NCAA Tournament

Wisconsin's big three has sights set on Phoenix and deep tournament run

Can Wisconsin's triumvirate of stars lead the Badgers to the promised land in Phoenix? 

Image By: Graphic by Stephanie Rink

Quiet leader:

Though his shooting development hasn’t been what fans had hoped, the importance of Nigel Hayes to the Badgers’ success is unquestionable. His defense and passing abilities, in particular, stand out in his game. Earlier in the season, Hayes had the tendency to force up jump shots, and the results weren’t very good. However, he’s gotten back to doing what he does best on offense—working inside, punishing smaller defenders when they cover him man-to-man and being more selective with his jumpers and 3-pointers. When his shooting stroke is on, as it was in UW’s 28-point win over Northwestern, he is a force to be reckoned with. Hayes has been with Wisconsin for one of the best stretches in program history, highlighted by back-to-back Final Four appearances during his first two years and last season’s Sweet 16 run. Whether or not the Badgers are able to make another deep run in his final season may come down to how well Hayes performs.

— Zach Rastall

Klutch Koenig

Amid the panic that ensued with the Badgers’ late-season collapse and the hype around Ethan Happ’s stellar sophomore campaign, Bronson Koenig had a quietly efficient year for Wisconsin. The senior is playing fewer minutes per contest than last season, but has increased his scoring and field-goal percentage slightly in 2017. In a season where Wisconsin’s offense was often erratic, finishing No. 8 in the Big Ten in points per game, Koenig’s ability to hit timely shots has become even more important. The Badgers looked out of sorts when Koenig missed their trip to Ann Arbor, Mich., due to injury—they lost 58-64—and Greg Gard’s squad was 6-2 in contests where the senior scored at least 20 points. Koenig may not be the most athletic Badger, but his ball security and clutch play will be as important as ever for a team looking to give its seniors one last trip to the Final Four.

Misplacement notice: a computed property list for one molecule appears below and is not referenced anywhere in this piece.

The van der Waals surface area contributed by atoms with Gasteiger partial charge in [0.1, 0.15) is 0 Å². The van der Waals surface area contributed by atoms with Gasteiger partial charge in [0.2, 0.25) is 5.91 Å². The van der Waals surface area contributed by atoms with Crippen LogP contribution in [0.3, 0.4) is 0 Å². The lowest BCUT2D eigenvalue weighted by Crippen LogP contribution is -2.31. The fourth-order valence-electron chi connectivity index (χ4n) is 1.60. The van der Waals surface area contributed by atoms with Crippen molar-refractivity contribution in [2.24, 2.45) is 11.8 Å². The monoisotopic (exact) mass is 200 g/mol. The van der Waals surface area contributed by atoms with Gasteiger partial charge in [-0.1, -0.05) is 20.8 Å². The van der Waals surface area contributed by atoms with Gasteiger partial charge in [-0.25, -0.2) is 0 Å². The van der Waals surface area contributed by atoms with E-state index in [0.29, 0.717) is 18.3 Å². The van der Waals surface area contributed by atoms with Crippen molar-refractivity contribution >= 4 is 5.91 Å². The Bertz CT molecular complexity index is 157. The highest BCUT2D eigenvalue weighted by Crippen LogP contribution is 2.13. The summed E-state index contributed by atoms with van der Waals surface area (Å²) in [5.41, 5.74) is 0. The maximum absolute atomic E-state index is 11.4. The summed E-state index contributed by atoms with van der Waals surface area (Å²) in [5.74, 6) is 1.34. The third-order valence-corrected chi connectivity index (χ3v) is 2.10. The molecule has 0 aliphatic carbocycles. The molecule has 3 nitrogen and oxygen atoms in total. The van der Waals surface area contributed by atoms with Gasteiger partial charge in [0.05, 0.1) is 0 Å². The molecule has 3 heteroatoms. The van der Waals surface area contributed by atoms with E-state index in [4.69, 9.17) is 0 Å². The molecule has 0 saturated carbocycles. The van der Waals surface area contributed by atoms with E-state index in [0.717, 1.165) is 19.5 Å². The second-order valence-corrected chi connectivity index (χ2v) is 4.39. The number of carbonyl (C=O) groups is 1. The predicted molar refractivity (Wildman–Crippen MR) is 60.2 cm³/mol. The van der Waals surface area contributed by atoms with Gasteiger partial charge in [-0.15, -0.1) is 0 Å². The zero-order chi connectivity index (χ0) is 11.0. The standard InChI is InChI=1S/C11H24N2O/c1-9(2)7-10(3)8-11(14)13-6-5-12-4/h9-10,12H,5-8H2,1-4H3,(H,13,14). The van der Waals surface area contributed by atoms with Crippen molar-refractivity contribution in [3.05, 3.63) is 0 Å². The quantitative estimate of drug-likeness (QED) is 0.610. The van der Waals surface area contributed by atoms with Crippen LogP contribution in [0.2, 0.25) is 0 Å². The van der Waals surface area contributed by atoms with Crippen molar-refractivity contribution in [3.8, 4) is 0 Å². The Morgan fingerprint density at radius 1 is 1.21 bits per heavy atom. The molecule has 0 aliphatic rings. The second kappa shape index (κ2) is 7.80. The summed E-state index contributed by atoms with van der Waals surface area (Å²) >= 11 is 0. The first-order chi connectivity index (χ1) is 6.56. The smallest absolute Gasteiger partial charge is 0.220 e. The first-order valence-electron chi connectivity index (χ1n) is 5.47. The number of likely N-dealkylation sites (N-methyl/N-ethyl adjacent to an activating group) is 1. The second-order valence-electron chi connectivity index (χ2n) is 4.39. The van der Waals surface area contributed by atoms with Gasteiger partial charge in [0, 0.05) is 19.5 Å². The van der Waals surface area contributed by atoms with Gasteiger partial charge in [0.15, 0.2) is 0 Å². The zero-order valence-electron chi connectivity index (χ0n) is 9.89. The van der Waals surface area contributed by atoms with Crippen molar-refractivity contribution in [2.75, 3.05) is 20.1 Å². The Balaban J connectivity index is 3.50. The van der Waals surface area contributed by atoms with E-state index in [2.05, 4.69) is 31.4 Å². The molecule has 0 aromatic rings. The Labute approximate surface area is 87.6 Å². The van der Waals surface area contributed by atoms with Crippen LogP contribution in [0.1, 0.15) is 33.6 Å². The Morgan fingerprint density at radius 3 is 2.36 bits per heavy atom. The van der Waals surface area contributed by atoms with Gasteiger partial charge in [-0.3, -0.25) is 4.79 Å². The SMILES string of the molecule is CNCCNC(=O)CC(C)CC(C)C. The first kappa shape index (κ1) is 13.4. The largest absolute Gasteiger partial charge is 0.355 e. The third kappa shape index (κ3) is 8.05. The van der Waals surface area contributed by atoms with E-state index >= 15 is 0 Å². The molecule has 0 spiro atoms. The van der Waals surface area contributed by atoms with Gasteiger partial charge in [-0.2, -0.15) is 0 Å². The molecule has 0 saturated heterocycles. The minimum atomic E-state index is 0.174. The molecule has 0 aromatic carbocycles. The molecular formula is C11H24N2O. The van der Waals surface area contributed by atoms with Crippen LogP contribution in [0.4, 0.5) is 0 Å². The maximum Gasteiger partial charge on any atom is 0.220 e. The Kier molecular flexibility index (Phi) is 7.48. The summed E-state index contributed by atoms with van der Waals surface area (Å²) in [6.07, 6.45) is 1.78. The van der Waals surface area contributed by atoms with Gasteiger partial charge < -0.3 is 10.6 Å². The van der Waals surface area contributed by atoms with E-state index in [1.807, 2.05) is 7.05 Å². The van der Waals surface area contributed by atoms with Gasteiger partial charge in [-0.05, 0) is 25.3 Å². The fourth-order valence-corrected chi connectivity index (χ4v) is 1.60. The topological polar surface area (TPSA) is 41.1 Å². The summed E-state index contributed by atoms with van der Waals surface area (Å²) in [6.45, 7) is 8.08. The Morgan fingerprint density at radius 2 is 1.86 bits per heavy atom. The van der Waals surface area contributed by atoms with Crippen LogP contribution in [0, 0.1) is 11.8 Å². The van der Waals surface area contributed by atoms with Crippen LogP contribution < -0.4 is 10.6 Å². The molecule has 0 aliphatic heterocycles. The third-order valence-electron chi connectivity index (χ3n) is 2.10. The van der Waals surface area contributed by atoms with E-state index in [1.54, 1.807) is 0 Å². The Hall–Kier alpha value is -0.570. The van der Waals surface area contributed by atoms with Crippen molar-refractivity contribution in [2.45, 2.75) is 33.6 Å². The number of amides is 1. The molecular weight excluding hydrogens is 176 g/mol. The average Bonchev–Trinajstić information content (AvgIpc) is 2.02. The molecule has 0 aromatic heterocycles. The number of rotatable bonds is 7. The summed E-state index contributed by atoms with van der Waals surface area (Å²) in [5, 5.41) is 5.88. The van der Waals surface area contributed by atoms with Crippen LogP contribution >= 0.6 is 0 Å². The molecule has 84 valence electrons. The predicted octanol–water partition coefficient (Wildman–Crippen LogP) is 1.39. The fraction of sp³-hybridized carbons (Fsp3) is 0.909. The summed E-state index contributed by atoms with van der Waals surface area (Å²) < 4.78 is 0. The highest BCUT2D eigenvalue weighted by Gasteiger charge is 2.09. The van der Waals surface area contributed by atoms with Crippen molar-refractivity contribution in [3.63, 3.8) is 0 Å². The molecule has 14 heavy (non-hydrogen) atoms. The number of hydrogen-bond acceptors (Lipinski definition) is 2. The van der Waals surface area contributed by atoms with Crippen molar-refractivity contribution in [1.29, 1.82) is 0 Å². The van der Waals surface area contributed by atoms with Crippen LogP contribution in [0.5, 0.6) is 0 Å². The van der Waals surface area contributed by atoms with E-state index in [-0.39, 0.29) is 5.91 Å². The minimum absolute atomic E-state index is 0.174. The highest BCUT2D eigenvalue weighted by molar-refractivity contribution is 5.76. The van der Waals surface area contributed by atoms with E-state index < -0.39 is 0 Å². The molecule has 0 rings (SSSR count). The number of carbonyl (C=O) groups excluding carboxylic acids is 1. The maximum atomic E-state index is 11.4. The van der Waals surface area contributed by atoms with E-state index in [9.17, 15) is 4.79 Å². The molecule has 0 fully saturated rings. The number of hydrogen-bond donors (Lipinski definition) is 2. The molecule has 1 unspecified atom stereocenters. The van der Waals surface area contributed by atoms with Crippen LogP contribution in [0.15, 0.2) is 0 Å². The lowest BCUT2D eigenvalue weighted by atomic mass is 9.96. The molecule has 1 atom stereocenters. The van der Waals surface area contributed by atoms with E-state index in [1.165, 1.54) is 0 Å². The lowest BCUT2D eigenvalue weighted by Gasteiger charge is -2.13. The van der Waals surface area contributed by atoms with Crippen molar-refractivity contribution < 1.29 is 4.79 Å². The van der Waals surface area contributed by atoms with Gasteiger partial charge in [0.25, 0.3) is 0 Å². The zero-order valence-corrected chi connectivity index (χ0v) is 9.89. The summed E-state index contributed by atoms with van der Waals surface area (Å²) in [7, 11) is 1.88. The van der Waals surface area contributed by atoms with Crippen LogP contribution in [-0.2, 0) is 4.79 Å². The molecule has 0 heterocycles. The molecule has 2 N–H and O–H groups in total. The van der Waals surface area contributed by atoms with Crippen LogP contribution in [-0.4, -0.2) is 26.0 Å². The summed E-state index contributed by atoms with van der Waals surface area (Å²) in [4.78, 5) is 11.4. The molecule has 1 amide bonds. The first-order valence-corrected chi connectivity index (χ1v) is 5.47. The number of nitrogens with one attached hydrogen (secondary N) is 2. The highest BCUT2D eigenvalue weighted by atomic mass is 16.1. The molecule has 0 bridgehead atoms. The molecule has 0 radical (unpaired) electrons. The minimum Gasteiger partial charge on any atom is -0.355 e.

— Jake Nisse

Sophomore stud

Ethan Happ, a former three-star recruit, has blossomed into Wisconsin’s most vital presence below the rim. In his redshirt season, Happ practiced against current NBA players Frank Kaminsky and Sam Dekker. That experience translated to a 2016 Big Ten Freshman of the Year award, but his contributions to the team didn’t stop there. This year, he leads the team in scoring, while opening up space for shooters. On the opposite end, Happ ranks tops in the country in defensive rating, No. 3 in defensive win shares and No. 11 in steal rate. Happ’s remarkable ability to accumulate steals deserves a tip of the hat, as he is the only player in the Top 70 of steal rate taller than 6-foot-7. In less than a year, he has gone from a solid asset to a deadly weapon.

— Jonathan Mills

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